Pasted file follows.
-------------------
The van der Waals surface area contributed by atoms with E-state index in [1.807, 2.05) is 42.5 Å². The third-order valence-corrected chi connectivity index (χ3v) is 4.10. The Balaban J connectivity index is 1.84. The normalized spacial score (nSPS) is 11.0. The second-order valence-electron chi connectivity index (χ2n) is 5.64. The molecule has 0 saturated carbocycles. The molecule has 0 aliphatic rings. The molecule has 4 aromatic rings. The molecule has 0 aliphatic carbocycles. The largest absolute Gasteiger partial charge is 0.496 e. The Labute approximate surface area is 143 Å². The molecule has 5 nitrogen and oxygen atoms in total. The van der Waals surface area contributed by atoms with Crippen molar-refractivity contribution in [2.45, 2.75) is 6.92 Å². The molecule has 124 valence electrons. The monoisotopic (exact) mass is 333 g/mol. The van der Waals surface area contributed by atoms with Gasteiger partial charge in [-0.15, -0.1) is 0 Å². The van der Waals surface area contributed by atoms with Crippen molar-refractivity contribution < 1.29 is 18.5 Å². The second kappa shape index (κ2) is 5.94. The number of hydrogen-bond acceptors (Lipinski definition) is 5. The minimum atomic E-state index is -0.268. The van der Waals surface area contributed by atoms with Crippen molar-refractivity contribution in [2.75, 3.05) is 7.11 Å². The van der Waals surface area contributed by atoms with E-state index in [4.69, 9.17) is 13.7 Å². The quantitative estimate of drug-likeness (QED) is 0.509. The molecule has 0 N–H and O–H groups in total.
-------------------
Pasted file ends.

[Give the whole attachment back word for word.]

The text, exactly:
The van der Waals surface area contributed by atoms with E-state index in [1.807, 2.05) is 42.5 Å². The third-order valence-corrected chi connectivity index (χ3v) is 4.10. The Balaban J connectivity index is 1.84. The normalized spacial score (nSPS) is 11.0. The second-order valence-electron chi connectivity index (χ2n) is 5.64. The molecule has 0 saturated carbocycles. The molecule has 0 aliphatic rings. The molecule has 4 aromatic rings. The molecule has 0 aliphatic carbocycles. The largest absolute Gasteiger partial charge is 0.496 e. The Labute approximate surface area is 143 Å². The molecule has 5 nitrogen and oxygen atoms in total. The van der Waals surface area contributed by atoms with Crippen molar-refractivity contribution in [2.45, 2.75) is 6.92 Å². The molecule has 124 valence electrons. The monoisotopic (exact) mass is 333 g/mol. The van der Waals surface area contributed by atoms with Gasteiger partial charge in [-0.15, -0.1) is 0 Å². The van der Waals surface area contributed by atoms with Crippen molar-refractivity contribution < 1.29 is 18.5 Å². The second kappa shape index (κ2) is 5.94. The number of hydrogen-bond acceptors (Lipinski definition) is 5. The minimum atomic E-state index is -0.268. The van der Waals surface area contributed by atoms with Crippen molar-refractivity contribution in [2.75, 3.05) is 7.11 Å². The van der Waals surface area contributed by atoms with E-state index in [4.69, 9.17) is 13.7 Å². The quantitative estimate of drug-likeness (QED) is 0.509. The molecule has 0 N–H and O–H groups in total.